LET'S HOPE THERE aren't any hoops fans in the KYW-TV newsroom - or the engineering department.

While the NCAA Men's Basketball Championship game is steaming up on the station tonight, the "Eyewitness News" team will be totally distracted and absorbed. They'll be hustling themselves, their work and their personal effects across town from their old court at 5th and Market to a remarkably advanced, new broadcast arena at 16th and Hamilton streets, just up the block from the Daily News.

"We'll throw the switch at 11 p.m., or whenever the game is over, and introduce viewers to our new home and our first high-definition newscast," said Michael Colleran, president and general manager of KYW-TV3 and sister station, CW-57 (aka WPSG), which also is relocating to the site. "This just seemed like a good night to do it."

KYW and CW's fresh, 120,000-square-foot digs are the first in town - and one of the first broadcast plants in the country - to be built entirely new for the high-definition, digital-TV medium taking over the broadcast world. Completed in just a year, with most of the complex wiring work done by KYW's own engineering staff, the project cost, allowed Colleran, "tens of millions . . . we don't even like to share the actual figure with [CBS] corporate."

Here's a sneak peek at the new facility:

Who's On First

You might recall that KYW was the very first station in town to telecast a program in high definition - auspiciously, a launch of the Space Shuttle on Oct. 29, 1998.

You might recall that KYW was the very first station in town to telecast a program in high definition - auspiciously, a launch of the Space Shuttle on Oct. 29, 1998.

Later, ABC outlet WPVI-TV 6 and then Fox 29 stole some thunder as the city's first and second stations to launch local-news shows in HD.

Now KYW-3 and CW-57 are reclaiming bragging rights. "Eyewitness News" will be the "first in Philadelphia" to capture news in the field with HD camcorders, bringing back stories with a wide-screen, higher-resolution perspective optimized for the HD sets already in "about 20 percent of area homes," estimated director of broadcast operations Rich Paleski.

On old-school sets, viewers will see the "center cut" of the same camera shot, he said, reformatted for standard definition.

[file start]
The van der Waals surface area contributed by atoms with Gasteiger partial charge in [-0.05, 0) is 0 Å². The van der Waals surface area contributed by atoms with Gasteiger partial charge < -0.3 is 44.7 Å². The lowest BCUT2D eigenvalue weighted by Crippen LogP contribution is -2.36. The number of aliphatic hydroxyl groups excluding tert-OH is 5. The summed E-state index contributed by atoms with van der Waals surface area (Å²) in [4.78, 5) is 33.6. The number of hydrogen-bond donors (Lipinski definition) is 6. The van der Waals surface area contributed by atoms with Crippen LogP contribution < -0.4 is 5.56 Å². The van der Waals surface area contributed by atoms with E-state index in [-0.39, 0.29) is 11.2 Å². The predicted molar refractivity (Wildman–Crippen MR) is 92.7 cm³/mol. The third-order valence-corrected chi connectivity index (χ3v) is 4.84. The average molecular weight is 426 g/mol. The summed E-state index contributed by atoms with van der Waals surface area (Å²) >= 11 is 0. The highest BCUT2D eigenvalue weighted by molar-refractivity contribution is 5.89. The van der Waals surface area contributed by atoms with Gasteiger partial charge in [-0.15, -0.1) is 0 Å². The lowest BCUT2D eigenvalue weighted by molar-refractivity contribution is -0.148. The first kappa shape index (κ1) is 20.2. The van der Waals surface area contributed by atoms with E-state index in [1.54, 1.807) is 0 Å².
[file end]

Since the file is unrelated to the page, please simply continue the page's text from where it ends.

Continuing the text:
Also a first: both Channels 3 and 57 have abandoned the use of videotape in the new plant. The Sony portable cameras record on professional-grade Blu-Ray discs, and all content at the station is stored on computer servers. Multiple reporters and editors will now be able to access and weigh in simultaneously on the stored material.

"This is the the next generation of electronic news - the biggest leap in technology since the 1970s, when reporters first began reporting live on location from the field," said vice president and news director Susan Schiller.

We're Talking Big

Occupying the entire sixth floor of 1500 Spring Garden Street - the block-long former Smith Kline & French laboratories - the KYW-3/CW-57 broadcast facility is so large "we get lost walking around here," said Vice President of Public Affairs Joanne Calabria. It took more than an hour for this reporter to soak it all in, including the two enormous studios, a snazzy newsroom ("finally big enough for everyone to have their own desk," noted Paleski) plus multiple control rooms, news-editing stations, dressing rooms and makeup areas for the talent, a green room for guests, plus two huge, frigidly air-conditioned back rooms filled with rack upon rack of high-tech gear.

As you can see in an online tour hosted by Ukee Washington (at www.cbs3.com), many spaces in the building look glossy enough to show off on TV. GM Colleran says that's intentional, calling the entire facility "a television studio without walls."

Visiting groups are likely to gather in the Grand Hall. Its translucent back wall offers an etched-in-glass replica of the test pattern that viewers would see, off hours, when tuning in our town's original Channel 3. That was W3XE, which went on the air experimentally in 1932, operating out of the Philco plant at C and Tioga streets.

One novel location you'll be seeing lots on screen is the newly built weather deck, a balcony hanging off the south side of the building. Kathy Orr and her camera operator will venture out there to taste the temp and moisture, with a view of Center City high-rises looming in the background.

And. if you're cruising through Center City, it will be pretty easy to spot the broadcasters' new quarters, thanks to the well-lit, landmark-size channel logos glowing on the side of the building. Despite the proximity to the Benjamin Franklin Parkway and museum district, the signage was approved without a fuss by the city or the Art Commission, said Colleran, as part of a "concessions" package to keep the high-profile stations and 320 employees in Center City. Sites also considered were at the Navy Yard, at 15th and Arch and in Bala Cynwyd.

"We didn't ask for anything," the exec claimed, "but the city has taken it upon itself to be very cooperative, to cut through the red tape."